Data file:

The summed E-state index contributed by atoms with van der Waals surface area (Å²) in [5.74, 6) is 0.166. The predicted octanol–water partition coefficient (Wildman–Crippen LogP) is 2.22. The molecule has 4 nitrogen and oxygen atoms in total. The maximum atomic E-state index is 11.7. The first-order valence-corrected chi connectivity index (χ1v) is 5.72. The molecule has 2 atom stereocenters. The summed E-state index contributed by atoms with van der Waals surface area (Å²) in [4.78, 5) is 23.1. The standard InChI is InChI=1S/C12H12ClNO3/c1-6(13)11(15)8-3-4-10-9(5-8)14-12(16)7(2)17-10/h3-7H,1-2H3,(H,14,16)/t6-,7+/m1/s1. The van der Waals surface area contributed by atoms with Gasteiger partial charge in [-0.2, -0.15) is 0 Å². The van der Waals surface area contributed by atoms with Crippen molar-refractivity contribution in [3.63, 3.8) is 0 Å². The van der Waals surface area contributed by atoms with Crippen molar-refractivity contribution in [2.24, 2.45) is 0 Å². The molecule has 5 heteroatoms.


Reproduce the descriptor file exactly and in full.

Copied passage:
The summed E-state index contributed by atoms with van der Waals surface area (Å²) in [5.74, 6) is 0.166. The predicted octanol–water partition coefficient (Wildman–Crippen LogP) is 2.22. The molecule has 4 nitrogen and oxygen atoms in total. The maximum atomic E-state index is 11.7. The first-order valence-corrected chi connectivity index (χ1v) is 5.72. The molecule has 2 atom stereocenters. The summed E-state index contributed by atoms with van der Waals surface area (Å²) in [4.78, 5) is 23.1. The standard InChI is InChI=1S/C12H12ClNO3/c1-6(13)11(15)8-3-4-10-9(5-8)14-12(16)7(2)17-10/h3-7H,1-2H3,(H,14,16)/t6-,7+/m1/s1. The van der Waals surface area contributed by atoms with Gasteiger partial charge in [-0.2, -0.15) is 0 Å². The van der Waals surface area contributed by atoms with Crippen molar-refractivity contribution in [3.63, 3.8) is 0 Å². The van der Waals surface area contributed by atoms with Crippen molar-refractivity contribution in [2.24, 2.45) is 0 Å². The molecule has 5 heteroatoms.